The £1bn youth contract, which introduced a number of schemes to reduce unemployment has been called ‘a good start’ by the Work and Pensions Select Committee but isn’t enough ‘to address the current unacceptably high level of youth unemployment’.
Liz Field, CEO of the Financial Skills Partnership, said, “For any scheme of this nature to work, companies must be made aware of the wonderful contribution young people can make in their workplace and be fully committed to providing jobs as well as apprenticeships, work placements and school leaver programmes.”
The Financial Skills Partnership has launched the pilot for its Graduate Foundation College which puts bright unemployed graduates through a concentrated structured 10-week training programme to which major sector employers such as Aviva, Just Retirement and Scottish Widows are contributing. Successful graduates will then enjoy six months of paid industry experience with a small or medium-sized advisory firm. Elsewhere, its Directions portal provides young people with in-depth information about careers in financial services, and opportunities with major companies in the sector.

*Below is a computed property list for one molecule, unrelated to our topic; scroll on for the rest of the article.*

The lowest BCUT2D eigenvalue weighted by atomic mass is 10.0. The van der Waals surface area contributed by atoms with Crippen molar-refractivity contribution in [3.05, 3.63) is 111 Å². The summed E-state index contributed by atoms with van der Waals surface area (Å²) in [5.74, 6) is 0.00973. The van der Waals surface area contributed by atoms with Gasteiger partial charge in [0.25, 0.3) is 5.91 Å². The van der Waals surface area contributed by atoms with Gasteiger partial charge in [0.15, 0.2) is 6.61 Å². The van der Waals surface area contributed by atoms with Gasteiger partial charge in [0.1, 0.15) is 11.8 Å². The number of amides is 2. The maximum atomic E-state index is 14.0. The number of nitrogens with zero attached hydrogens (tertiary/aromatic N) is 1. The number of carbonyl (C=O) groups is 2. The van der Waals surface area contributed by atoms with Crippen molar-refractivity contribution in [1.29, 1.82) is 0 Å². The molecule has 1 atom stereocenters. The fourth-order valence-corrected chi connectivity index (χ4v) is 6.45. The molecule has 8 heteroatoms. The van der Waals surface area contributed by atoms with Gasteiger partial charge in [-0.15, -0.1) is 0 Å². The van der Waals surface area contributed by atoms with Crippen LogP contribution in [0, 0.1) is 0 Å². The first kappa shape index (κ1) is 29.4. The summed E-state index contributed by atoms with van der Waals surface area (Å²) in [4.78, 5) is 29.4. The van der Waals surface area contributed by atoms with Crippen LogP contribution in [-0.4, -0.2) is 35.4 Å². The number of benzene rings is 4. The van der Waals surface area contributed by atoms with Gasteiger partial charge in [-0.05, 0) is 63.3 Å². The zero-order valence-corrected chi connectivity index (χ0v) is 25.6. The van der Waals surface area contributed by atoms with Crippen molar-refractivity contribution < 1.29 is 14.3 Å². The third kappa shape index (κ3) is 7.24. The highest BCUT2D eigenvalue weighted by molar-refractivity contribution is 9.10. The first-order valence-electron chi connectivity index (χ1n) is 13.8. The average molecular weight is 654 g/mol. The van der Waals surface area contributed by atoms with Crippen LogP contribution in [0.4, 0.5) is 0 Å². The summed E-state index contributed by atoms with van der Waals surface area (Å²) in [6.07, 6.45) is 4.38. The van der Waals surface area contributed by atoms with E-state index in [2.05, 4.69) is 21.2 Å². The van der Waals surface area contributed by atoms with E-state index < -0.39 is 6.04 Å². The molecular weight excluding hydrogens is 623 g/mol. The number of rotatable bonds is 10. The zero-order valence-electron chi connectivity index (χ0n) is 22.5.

Liz concluded, “Within the financial services sector, there has been an increase in the number of routes into many companies at various levels, not just for graduates. Apprenticeships are now much more common in white collar careers such as finance and, with the cooperation and buy-in from the businesses themselves they will be hugely beneficial – not just in reducing unemployment but in creating a future for their respective industries.”